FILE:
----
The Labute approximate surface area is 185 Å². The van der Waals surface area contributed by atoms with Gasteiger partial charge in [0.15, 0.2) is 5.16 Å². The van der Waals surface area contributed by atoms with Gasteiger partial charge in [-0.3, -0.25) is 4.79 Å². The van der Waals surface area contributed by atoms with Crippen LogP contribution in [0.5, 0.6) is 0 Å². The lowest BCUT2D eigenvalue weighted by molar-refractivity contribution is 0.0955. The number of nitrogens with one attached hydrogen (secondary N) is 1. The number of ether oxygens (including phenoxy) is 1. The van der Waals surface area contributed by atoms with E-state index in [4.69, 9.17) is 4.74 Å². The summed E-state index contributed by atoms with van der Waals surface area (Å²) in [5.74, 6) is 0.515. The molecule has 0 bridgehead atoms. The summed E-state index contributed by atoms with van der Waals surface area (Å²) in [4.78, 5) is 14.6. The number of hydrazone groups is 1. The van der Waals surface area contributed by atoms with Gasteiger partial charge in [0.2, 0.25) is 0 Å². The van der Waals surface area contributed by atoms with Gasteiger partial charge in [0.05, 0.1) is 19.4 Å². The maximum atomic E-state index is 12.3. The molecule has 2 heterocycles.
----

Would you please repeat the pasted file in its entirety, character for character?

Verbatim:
The Labute approximate surface area is 185 Å². The van der Waals surface area contributed by atoms with Gasteiger partial charge in [0.15, 0.2) is 5.16 Å². The van der Waals surface area contributed by atoms with Gasteiger partial charge in [-0.3, -0.25) is 4.79 Å². The van der Waals surface area contributed by atoms with Crippen LogP contribution in [0.5, 0.6) is 0 Å². The lowest BCUT2D eigenvalue weighted by molar-refractivity contribution is 0.0955. The number of nitrogens with one attached hydrogen (secondary N) is 1. The number of ether oxygens (including phenoxy) is 1. The van der Waals surface area contributed by atoms with E-state index in [4.69, 9.17) is 4.74 Å². The summed E-state index contributed by atoms with van der Waals surface area (Å²) in [5.74, 6) is 0.515. The molecule has 0 bridgehead atoms. The summed E-state index contributed by atoms with van der Waals surface area (Å²) in [4.78, 5) is 14.6. The number of hydrazone groups is 1. The van der Waals surface area contributed by atoms with Gasteiger partial charge in [0.2, 0.25) is 0 Å². The van der Waals surface area contributed by atoms with Gasteiger partial charge in [0.05, 0.1) is 19.4 Å². The maximum atomic E-state index is 12.3. The molecule has 2 heterocycles.